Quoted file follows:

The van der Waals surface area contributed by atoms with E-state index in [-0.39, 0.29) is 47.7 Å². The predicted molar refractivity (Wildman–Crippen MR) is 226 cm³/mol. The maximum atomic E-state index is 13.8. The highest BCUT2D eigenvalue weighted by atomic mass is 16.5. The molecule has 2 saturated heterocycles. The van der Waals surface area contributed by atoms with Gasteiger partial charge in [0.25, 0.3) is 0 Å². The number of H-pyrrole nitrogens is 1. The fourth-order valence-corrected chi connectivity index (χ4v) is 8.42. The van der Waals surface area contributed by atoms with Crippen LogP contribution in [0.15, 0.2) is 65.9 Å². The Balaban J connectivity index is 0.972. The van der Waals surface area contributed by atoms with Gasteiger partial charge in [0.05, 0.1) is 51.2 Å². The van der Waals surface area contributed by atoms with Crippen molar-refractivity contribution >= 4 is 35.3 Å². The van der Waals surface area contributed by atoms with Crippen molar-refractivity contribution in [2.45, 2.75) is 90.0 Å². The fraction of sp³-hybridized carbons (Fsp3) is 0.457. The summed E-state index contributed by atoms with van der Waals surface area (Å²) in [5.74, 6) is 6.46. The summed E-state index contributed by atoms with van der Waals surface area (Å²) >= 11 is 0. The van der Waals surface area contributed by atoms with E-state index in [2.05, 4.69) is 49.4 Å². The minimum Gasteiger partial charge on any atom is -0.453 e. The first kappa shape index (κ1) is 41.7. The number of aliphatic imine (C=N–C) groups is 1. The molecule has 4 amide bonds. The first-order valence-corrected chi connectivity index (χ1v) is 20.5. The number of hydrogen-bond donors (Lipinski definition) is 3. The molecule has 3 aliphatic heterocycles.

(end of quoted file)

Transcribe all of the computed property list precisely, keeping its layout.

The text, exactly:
The van der Waals surface area contributed by atoms with E-state index in [-0.39, 0.29) is 47.7 Å². The predicted molar refractivity (Wildman–Crippen MR) is 226 cm³/mol. The maximum atomic E-state index is 13.8. The highest BCUT2D eigenvalue weighted by atomic mass is 16.5. The molecule has 2 saturated heterocycles. The van der Waals surface area contributed by atoms with Gasteiger partial charge in [0.25, 0.3) is 0 Å². The number of H-pyrrole nitrogens is 1. The fourth-order valence-corrected chi connectivity index (χ4v) is 8.42. The van der Waals surface area contributed by atoms with Crippen LogP contribution in [0.15, 0.2) is 65.9 Å². The Balaban J connectivity index is 0.972. The van der Waals surface area contributed by atoms with Gasteiger partial charge in [0.05, 0.1) is 51.2 Å². The van der Waals surface area contributed by atoms with Crippen molar-refractivity contribution >= 4 is 35.3 Å². The van der Waals surface area contributed by atoms with Crippen molar-refractivity contribution in [2.45, 2.75) is 90.0 Å². The fraction of sp³-hybridized carbons (Fsp3) is 0.457. The summed E-state index contributed by atoms with van der Waals surface area (Å²) in [5.74, 6) is 6.46. The summed E-state index contributed by atoms with van der Waals surface area (Å²) >= 11 is 0. The van der Waals surface area contributed by atoms with E-state index in [2.05, 4.69) is 49.4 Å². The minimum Gasteiger partial charge on any atom is -0.453 e. The first kappa shape index (κ1) is 41.7. The number of aliphatic imine (C=N–C) groups is 1. The molecule has 4 amide bonds. The first-order valence-corrected chi connectivity index (χ1v) is 20.5. The number of hydrogen-bond donors (Lipinski definition) is 3. The molecule has 3 aliphatic heterocycles.